The Boat Series Part 1 A Guide To Restoring Your Boat
The whole project needs to be carefully assessed to determine whether you have the time, the money and the aptitude for such a job, or whether you’d be better off simply buying a boat with the work already done. Here we take a brief look at what’s involved in restoring a boat, and provide some tips on what to do and what to avoid.
Buying your boat
Buying a boat to restore is a lot like buying a used car. It involves scouring the classifieds and the boat yards looking for a craft that ticks the right boxes. It could be a repossession sitting in a marina back lot or someone else’s project that never got finished. There are hundreds of old boats out there crying out for a new lease on life and just as with a used car, you need to choose wisely to avoid ending up with a lemon.
The best way to avoid this is to enlist the help of those in the know. Just as you would take a mechanically minded friend with you to look at a used car, so you should take someone who knows a bit about boats with you when viewing your restoration project.
And even if they can’t see anything particularly bad wrong with it, you should then have a surveyor go over it before you consider buying. A survey report will provide you with a list of faults which you can use to help you decide whether a restoration is worth your while and it could also help you negotiate a lower price with the seller. In the short term, a survey will cost you a fee, but it could end up saving you a lot more in the long run.
What type of boat?
Deciding what kind of boat to restore starts with making a choice between wood and fibreglass. These are the two main types of materials used in old boats, and wood is by far the most popular. Whether it’s a dinghy or a cabin cruiser, the classic wooden boat is usually what every DIY-er dreams of restoring to its former glory, due to its solid good looks and the replaceability of its individual parts.
Fibreglass has its following too, and there are plenty of old speed boats and runabouts out there that could be brought back to life with a bit of patching and a good coat of resin. Whether you choose fibreglass or wood should come down to which material you feel more comfortable working with, and how far your budget will stretch.
Things to look out for
Whichever type of construction you choose, your boat must have the following general qualities;
- It should be basically sound and not need extensive rebuilding of structural elements. In other words, the restoration should be more cosmetic than systemic.
- It should have a sound engine and no major wiring or plumbing problems, as these are the most expensive systems to replace.
- It should be no bigger than a; you can afford, b; you can restore yourself and c; will fit in your garage or back yard.
Costs to consider
Restoring an old boat is an expensive business. The boat itself should not cost that much, particularly if it needs a bit of work, but buying new parts for it and replacing old worn out fixtures and fittings can soon add up, so make sure you have the money to see it through.
Using your own labour is one of the biggest savings you can make. Your sweat equity can be worth about 30% of the total cost. But, be prepared for some jobs that you’ll have to have done by the experts.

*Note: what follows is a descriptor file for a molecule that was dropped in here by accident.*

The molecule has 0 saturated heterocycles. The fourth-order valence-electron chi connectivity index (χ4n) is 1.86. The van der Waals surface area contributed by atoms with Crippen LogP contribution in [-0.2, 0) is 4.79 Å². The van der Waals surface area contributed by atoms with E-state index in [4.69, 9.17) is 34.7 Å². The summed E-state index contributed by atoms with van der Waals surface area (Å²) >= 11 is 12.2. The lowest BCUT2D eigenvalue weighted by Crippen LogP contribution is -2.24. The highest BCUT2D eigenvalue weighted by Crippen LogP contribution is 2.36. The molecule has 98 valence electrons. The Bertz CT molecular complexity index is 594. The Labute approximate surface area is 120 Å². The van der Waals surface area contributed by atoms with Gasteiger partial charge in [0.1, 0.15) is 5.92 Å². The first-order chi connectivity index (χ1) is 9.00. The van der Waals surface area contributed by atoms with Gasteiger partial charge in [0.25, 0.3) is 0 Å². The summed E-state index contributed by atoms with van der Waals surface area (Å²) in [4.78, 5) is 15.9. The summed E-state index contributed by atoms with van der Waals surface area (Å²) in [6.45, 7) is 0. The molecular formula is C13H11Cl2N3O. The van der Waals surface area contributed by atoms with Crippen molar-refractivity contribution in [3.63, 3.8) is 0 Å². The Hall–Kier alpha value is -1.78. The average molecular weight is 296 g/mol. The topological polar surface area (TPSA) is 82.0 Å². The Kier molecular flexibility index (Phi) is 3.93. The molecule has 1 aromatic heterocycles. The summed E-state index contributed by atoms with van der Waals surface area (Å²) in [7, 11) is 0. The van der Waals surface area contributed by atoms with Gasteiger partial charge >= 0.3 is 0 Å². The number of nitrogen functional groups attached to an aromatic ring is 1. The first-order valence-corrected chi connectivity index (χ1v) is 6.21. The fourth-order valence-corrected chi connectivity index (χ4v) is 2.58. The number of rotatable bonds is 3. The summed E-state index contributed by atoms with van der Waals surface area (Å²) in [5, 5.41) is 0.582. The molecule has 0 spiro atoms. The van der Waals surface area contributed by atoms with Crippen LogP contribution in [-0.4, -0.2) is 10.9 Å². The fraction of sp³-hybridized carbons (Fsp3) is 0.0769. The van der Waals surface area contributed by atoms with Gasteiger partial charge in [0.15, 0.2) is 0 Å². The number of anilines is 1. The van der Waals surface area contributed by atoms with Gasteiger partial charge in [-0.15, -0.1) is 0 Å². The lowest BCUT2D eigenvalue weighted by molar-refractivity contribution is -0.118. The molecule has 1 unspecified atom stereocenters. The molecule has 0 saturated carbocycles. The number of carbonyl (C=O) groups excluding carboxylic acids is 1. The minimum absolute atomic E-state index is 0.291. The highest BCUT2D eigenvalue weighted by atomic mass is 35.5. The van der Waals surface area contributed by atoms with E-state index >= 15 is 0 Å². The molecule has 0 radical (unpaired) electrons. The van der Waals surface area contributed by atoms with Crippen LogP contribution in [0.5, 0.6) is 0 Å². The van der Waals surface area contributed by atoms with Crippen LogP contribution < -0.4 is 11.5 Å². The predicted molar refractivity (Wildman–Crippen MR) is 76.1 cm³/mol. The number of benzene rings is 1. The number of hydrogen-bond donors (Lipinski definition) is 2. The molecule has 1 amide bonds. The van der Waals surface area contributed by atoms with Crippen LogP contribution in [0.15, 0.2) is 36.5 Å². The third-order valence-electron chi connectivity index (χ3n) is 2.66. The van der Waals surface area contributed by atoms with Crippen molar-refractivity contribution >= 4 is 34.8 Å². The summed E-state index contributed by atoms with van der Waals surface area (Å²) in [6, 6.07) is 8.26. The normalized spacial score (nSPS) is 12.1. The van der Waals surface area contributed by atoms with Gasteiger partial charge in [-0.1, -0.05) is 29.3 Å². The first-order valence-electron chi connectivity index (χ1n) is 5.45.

All those little incidentals will soon add up too, like fasteners, sandpaper, caulking, cleaners, clamps, screws, bolts and nuts and unless you have a fully equipped workshop, you’ll also need power tools as well.
Even if you’re not a professional boat builder, you should try and achieve professional results in your restoration work. Plan the results you want and if you don’t have the necessary skills for a particular task, learn from books and the Internet and get advice from the experts.
The first stage of any restoration is to strip your boat back to basics so you can see what’s damaged and what needs repairing or replacing. Remove the hardware, seats, floor, instrumentation, windshield and if necessary the engine and clean everything from stem to stern.
Then, if it’s a wooden boat, check the deck floor, seat bases and particularly the transom for evidence of sagging, rot or decay. If you find rotten wood, strip it out and replace it with marine-grade plywood or a modern cored composite.
Once your boat has been made structurally sound again, you’ll need to refurbish the finish, which will either be oil or varnish. If it’s oil, apply two or three coats of linseed or tung-based oil over several days and if it’s varnish, lay on thin coats using a polyfoam brush to prevent ‘solvent lock’, a condition where the top layer cures but the layers beneath remain wet.
If your boat is fibreglass, look for signs of cracking or crazing in the fiberglass around fixtures and fittings such as cleats. Spider cracks are also a common problem. These are small cracks in the gel coat that sits on top of the fibreglass coating which, if left untreated can lead to leaks. To fix these you will need to grind out the cracks with a Dremel tool and recoat the area with a fresh gel coat.
Another common problem is gouging, where a sharp object has scraped the hull and penetrated the fibreglass cloth. This is repaired by cleaning and sanding the area, patching with layers of fibreglass cloth and adding a coat of resin mixed with hardening catalyst with each layer.
The finished product
At the end of it all, after numerous setbacks and weeks or months of scraping, sanding, filling and painting, you’ll hopefully have a restored craft that looks even better than it did when it was new.
And even though it may have cost you a pretty penny, you’ll know it was totally worth it, because you will have given it back its original character, added a touch of your own and saved a little piece of maritime history.